Metropolitan Cricket League
In the City of “brotherly love”, none was shown by USA national U/19 player, 17 year old Randall Wilson, as he destroyed the bowling of New Hope Cricket Club in a manner rarely displayed by a batsman so young.
The pitch at Philadelphia’s Fairmount Park, Belmont Avenue side was well prepared for the encounter although the grass was high and the outfield was slow. The game was reduced to 35 overs and Pioneer/Tristate won the toss and decided to take first strike.
Wendell Coppin was appointed captain in the absence of the captain and Vice captain. USA women player, Triholder Marshall also filled in to give the team 10 players.
The opening batsmen were Randall Wilson and fellow, USA national U/19 player, Omar Afridi. Both started cautiously and took the score to 34 before the usually prolific scorer, Afridi, made a rash stroke to former USA national fast bowler, Durell Forest and was bowled for 8.
14 year old, Chetram “Mario” Persaud went in and batted well, but was hampered by the slow outfield. They took the score to 75 before he was caught off Fritz for 7.
Enter the veteran, Auldie Brown, who stroked the ball like a teenager, taking the singles and punishing the loose balls. Along with Wilson, he added 82 runs for the third wicket, until he was bowled by Brooks for a well played 29. In the meantime, Wilson celebrated his hundred with a straight 6 off Brooks.
Coppin was bowled by Dewars for 6 and Kalishmar Bridgepaul was run out for 3. The inning ended after 35 overs with the score at 184 for 6. In a rare occurrence, Wilson was out LBW off the last ball of the inning for a magnificent 105.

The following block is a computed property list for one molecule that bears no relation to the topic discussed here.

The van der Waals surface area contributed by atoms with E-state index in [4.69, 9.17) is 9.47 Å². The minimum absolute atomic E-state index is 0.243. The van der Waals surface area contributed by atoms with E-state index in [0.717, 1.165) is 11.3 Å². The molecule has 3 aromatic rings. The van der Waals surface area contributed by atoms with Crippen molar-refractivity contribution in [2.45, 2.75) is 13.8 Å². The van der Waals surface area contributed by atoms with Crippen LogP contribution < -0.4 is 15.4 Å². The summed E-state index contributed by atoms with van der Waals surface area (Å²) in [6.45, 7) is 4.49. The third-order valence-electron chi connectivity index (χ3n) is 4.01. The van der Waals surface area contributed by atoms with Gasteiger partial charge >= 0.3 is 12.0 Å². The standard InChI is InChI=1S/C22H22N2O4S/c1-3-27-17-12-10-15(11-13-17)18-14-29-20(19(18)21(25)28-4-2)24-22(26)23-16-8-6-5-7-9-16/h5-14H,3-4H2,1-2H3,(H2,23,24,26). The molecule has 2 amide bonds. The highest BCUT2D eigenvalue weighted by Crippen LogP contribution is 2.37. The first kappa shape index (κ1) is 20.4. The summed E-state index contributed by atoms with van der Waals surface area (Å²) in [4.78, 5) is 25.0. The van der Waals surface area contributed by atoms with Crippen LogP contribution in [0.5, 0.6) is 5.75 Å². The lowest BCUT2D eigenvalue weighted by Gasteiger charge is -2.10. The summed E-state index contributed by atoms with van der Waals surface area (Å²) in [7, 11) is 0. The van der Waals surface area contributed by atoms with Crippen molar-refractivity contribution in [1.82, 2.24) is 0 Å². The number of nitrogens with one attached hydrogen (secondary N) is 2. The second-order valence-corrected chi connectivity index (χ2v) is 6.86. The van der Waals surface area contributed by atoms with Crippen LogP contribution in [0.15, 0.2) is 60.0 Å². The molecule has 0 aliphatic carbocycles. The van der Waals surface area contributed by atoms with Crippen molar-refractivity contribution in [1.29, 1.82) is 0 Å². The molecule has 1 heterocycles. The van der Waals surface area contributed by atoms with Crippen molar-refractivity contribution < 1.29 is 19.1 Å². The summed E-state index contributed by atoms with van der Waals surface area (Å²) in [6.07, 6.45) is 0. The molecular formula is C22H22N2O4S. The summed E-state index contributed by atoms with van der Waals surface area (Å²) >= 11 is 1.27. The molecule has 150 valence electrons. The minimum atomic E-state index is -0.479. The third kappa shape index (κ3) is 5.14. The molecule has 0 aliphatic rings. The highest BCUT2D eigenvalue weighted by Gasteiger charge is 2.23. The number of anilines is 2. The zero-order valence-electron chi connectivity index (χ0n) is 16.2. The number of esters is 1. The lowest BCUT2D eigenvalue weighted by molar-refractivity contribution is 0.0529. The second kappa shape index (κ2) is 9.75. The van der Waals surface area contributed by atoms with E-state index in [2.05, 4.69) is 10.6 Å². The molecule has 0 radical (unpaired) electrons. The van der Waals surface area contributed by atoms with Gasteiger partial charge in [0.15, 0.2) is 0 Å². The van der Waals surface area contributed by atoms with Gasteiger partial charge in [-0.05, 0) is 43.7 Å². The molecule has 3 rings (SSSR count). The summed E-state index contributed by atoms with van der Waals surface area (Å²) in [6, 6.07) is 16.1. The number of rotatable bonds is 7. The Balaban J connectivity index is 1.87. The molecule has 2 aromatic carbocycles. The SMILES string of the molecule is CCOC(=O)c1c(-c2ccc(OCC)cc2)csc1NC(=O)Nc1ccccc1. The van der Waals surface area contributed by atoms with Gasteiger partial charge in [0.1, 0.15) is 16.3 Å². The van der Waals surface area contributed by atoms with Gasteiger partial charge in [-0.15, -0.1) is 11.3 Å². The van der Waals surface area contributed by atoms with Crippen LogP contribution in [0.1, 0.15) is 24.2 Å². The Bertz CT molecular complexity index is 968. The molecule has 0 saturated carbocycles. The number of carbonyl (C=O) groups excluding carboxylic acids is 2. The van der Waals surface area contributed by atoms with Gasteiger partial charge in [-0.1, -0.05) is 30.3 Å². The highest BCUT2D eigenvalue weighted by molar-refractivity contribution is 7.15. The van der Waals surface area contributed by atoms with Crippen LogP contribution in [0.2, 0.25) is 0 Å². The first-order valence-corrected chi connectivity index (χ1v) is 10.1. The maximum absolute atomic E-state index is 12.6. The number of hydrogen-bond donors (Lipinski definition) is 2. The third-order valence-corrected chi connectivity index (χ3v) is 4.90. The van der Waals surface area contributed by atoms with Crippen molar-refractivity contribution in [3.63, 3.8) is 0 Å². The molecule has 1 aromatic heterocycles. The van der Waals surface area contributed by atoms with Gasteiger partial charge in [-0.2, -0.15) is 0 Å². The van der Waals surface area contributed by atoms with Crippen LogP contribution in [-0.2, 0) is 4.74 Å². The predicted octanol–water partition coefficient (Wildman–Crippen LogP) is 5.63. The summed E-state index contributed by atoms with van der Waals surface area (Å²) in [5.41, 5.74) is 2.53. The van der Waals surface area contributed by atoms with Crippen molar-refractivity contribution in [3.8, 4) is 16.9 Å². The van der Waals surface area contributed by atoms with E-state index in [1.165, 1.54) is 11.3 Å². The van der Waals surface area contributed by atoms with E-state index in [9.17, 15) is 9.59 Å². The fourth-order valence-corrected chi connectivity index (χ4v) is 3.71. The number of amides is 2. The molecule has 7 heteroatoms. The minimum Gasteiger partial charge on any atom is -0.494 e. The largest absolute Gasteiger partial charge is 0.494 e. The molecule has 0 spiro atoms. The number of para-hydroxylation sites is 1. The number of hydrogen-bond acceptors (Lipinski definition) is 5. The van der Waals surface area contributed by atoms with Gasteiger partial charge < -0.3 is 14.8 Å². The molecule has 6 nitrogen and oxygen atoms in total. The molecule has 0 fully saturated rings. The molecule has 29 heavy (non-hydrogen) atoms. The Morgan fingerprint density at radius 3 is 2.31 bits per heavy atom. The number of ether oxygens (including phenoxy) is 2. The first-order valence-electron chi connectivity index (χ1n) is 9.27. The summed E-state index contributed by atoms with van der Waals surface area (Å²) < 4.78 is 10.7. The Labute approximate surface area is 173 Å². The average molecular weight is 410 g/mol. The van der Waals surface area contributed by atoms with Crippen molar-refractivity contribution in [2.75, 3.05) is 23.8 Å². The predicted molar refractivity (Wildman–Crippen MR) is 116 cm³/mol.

M. Brooks took 2 for 34 in 7 overs, K. Fritz 1 for 15 in 4 overs, and Forest, 1 for 47 in 7 overs.
There were loud cheers in the New Hope camp as Holness and Campbell started the quest to reach 185. The bowling was opened by the experienced Clinton Blackstock and Omar Afridi. Holness hit 2 fours until Afridi trapped him for 13 with the score at 25
In the meantime, Campbell had started in belligerent form hitting a 6 and 3 fours until Blackstock had him LBW for 19 with the score at 56. Two more wickets fell in short time as former USA national player, Quasen Alfred mistimed a stroke to a ball from Blackstock and was caught by Wilson for 11 and Pinky Dewars was caught by Coppin off Blackstock for 3.
The score was now 57 for 4. Captain Forest was in full mode, stroking the ball to all parts of the field. He became the backbone of the batting and added 44 for the fifth wicket with Gibson, before the latter was out to Wilson. He added another 59 with Brooks who made 23. When Brooks was out to Coppin, the score was 160 for 6, 25 runs to go with 4 wickets in hand and 6 overs to go.
However, General Coppin, in the manner of the great Sir Winston Churchill rallied the troops one more time. The next 4 wickets fell for 16 runs as Triholder Marshall and Kalishwar Bridgepaul handcuffed the batsmen, enticing them into false strokes and one run out. Marshall got the prize wicket of Forest who was caught by Coppin for a well played 60.
They were aided by veteran wicketkeeper, Charles “lightening” Mason who made two brilliant stumping that had everyone on their feet.
When it was all over with 4 balls to spare, New Hope were bowled out for 176. Captain Coppin, a shrewd tactician, lead the team with great efficiency and a graceful and professional quality that inspired the players to do the improbable.
Blackstock was the pick of the bowlers with 3 for 29 in 7 overs, Marshall 2 for 27 in 5 overs, Bridgepaul 1 for 10, Wilson 1 for 13 and Afridi 1 for 25 in 6 overs.
Cricket pundits in the USA are scouting the record books to find out if any player has ever been on the field for every ball bowled in a match. Until such verification, this honor goes to Randall Wilson who showed great maturity and temperament. He was on the pitch for every ball bowled to his team and for every ball his team bowled.
The next hurdle for Pioneer/Tristate is Villagers Cricket Club. The “Thriller At Gateway” will take place next Sunday and a large crowd is expected.